The first-ever expression session movement hit surfing in the 1970s when wave riders discovered there was more to wave-riding than wearing a jersey.
If there's one sport where competitiveness doesn't necessarily mean high performance, it's surfing.
The sport of kings is well-known for its artistic and soulful essence.
Pro surfers sometimes need to pause their careers and enjoy the pleasure of lonely searches and explorations of uncharted waves.
It's part of the thrill of being a surfer.
After all, Nature makes the call; the surfer has to listen, process the message, and act according to his instinct.
But first, what exactly is an expression session? Why did wave riders feel the need to design an event that is a contest but not quite a competition?
Interestingly, the concept of an expression session is older than one might think.
"The surfing showcase event without judges, scores, winners, or losers, was first held in 1970, 1971, and 1973, primarily on the North Shore of Oahu, featuring a select group of the world's best surfers," notes Matt Warshaw, author of "The Encyclopedia of Surfing."
"The expression session was presented as a soulful 'anti contest' alternative to the standard surf meet."
Surf journalist and author Drew Kampion was one of the first to suggest "a new system between the individual and himself, to do the thing he does best as well as he can."
In other words, quite paradoxically, it's a contest that doesn't put a surfer against a surfer. But it still is a competition.
Expression Sessions: The Inaugural 1970, 1971, and 1973 Editions
The truth is that the idea turned out to be appealing and doable.
"Duke Boyd, the owner of California-based Golden Breed beachwear company, along with pro surfer Jeff Hakman and surf magazine publisher Dick Graham, brought Kampion's idea to life with the Golden Breed Expression Session," adds Warshaw.
The world's first surfing expression session featured 24 male athletes - women were excluded from all three sessions.
The invitational-like bout included a $200 appearance fee and was supposed to give complete control over when and where to stage the event.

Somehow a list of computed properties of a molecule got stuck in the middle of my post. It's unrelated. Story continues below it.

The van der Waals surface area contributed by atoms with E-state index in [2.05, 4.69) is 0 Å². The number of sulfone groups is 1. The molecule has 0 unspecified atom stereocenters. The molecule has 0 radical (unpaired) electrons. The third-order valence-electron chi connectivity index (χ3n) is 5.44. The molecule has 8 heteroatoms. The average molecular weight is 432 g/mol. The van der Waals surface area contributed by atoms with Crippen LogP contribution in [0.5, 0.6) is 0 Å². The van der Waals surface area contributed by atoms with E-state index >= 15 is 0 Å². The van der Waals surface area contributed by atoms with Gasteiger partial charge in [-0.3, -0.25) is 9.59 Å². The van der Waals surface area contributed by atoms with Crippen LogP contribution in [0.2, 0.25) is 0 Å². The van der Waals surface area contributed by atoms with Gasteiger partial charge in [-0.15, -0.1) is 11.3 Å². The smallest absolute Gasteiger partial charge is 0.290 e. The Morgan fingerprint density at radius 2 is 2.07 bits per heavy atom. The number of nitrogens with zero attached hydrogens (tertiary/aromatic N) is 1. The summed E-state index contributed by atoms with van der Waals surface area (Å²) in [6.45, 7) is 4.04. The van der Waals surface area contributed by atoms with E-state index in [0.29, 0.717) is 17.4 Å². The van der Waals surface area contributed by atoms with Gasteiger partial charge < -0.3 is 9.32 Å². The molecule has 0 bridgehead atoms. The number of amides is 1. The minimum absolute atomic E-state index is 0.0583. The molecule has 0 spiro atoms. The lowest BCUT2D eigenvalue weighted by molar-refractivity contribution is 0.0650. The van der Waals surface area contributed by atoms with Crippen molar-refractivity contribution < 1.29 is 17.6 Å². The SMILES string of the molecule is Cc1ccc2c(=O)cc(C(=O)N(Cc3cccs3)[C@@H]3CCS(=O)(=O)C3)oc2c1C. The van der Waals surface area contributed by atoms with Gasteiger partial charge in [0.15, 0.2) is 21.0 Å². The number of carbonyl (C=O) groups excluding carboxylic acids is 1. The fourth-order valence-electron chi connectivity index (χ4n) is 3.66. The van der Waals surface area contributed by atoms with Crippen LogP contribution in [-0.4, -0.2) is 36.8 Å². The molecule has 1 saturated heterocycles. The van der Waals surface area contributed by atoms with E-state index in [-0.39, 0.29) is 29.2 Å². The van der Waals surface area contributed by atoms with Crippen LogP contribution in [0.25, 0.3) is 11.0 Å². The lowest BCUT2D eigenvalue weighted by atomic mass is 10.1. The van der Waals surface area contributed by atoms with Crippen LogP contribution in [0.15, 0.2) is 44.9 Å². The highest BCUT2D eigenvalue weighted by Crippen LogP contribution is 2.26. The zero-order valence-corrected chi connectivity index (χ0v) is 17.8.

However, the inaugural expression session did not start well.
An angry group of non-invitees crashed the opening "Good Karma Party at Hakman's beachfront house and brawled with the official participants.
Then, the waves were far from perfect at Rocky Point.
The first round of the 1970 event was made of four sessions, each featuring six surfers.
A second round was held in slightly better surf the following week at Rainbows in Maui, with nine participants deciding not to fly over from Oahu.
David Nuuhiwa, Jock Sutherland, and Nat Young were the standouts of surfing's inaugural expression session.
Greg MacGillivray and Jim Freeman shot the 1970s event and included a few waves in their 1971 surf movie "Five Summer Stories."
The second-ever expression session was way better than its predecessor.
The first waves were ridden in stunning 10-foot surf at Pipeline, and the second round was held at Sunset Beach.
Gerry Lopez, Jeff Hakman, Owl Chapman, and Sam Hawk stood out.
The event was featured in "Oceans" (1972) and "Super Session" (1975).
Finally, the third edition ran in 1973 but was not covered at all by surf media. It was held at Off the Wall/Backdoor, Haleiwa, and Pipeline.
According to an entrant, "some surfers got lost along the way," so it was definitely not a memorable session.
Do You Need Drama? Maybe Yes
The expression session format was redesigned and brought back to life in the 1980s and 1990s as professional surfing grew and went mainstream.
In 1988, the Quiksilver in Memory of Eddie Aikau was not getting enough big waves.
As a result, contest director George Downing quickly organized a three-hour, no-prize-money expression session to entertain everyone.
During the ASP World Tour days, contest organizers filled the time between the semifinal and final heats with short free surfing matchups.
These laid-back show-off time slots featured six or more already-eliminated surfers doing their best to impress the crowd.
Expression sessions evolved into windows of modern surfing, where athletes could unleash all their creativity and take risks they wouldn't usually take in standard competitive formats.
The audience - offline and later online - loved it.
Gerry Lopez once wrote, "In its very essence, all that a surfer could dream of - an art show rather than a competition."
Expression sessions soon became extremely popular and regarded as the antechamber of future surfing-
Throughout the 1990s and 2000s, these specialty events adopted different formats and included prize money and past legends of the sport.
Some of the world's best free surfers caught the audience's attention for the first time during these adrenaline-fueled trick showdowns.
And with the advent of aerial surfing, standalone, expression session-influenced competitions were held to promote the sport's striking displays of power and air skills.
Critics of expression sessions say fans and surfers want winners and losers, athletes at stake, pressure, politics, results, points, trophies, controversy, prize money, and a reason to come back in the future.